improves performance?

Fregas

"Frans Bouma [C# MVP]" wrote:
John wrote:
Hi

When developing vb.bet winform apps bound to sql server datasource,
is it preferable to use SELECTs or stored procedure to read and write
data from/to SQL Server? Why?


As long as you use solely parameterized queries, it's not making a
difference.
so do:
SELECT * FROM dbo.Foo where field1 = @param
and not:
SELECT * FROM dbo.foo where field1 = 'value'

Also, specify schema names for tables always, this makes the query's
execution plan get cached better and SQLServer's mechanism to find back
an execution plan works more efficiently.

Frans

--
------------------------------------------------------------------------
Get LLBLGen Pro, productive O/R mapping for .NET: http://www.llblgen.com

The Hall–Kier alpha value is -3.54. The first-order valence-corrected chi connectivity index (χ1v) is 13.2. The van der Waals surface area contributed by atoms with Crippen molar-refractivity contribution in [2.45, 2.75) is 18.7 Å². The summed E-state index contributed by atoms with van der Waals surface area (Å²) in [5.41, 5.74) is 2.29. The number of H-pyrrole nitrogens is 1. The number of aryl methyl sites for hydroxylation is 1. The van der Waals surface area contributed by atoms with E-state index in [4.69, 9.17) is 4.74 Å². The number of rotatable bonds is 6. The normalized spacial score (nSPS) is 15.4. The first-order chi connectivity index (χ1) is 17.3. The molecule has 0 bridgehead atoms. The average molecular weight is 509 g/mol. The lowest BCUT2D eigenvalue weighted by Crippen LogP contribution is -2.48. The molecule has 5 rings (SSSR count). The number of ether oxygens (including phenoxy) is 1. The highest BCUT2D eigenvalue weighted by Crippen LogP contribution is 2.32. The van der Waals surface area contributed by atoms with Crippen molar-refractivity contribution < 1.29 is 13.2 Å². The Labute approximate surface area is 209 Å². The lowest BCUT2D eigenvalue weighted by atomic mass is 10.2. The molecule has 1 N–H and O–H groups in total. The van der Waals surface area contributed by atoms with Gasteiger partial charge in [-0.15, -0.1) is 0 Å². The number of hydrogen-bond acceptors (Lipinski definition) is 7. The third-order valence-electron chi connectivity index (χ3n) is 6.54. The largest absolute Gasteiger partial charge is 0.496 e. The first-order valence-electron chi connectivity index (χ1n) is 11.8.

My .NET blog: http://weblogs.asp.net/fbouma
Microsoft MVP (C#)
------------------------------------------------------------------------

Nov 21 '05 #27
Ok, guys, we've heard a lot of pros cons about stored procedures versus
dynamic (hopefully parameterized) sql.

How do you handle optional parameters? For example, I want to query for
orders by customerid, a date range and/or productID. Any or all of these
parameters could be included:

SELECT O.*
FROM Orders
WHERE OrderID = @OrderID
AND ProductID = ProductID
AND CustomerID = @CustomerID
AND DateOrder between @startDate and @enddate

how do i make the parameters optional? I've tried using IsNull() and
Coalesce() but these have slowed performance quite a bit for me even in
stored procs. With parameterized dynamic sql, its not an issue, because I
can change the query to not include one of the pieces of the WHERE clause.
Would I just have to make a bunch of different stored procs for every
combination of the parameters? Bleh...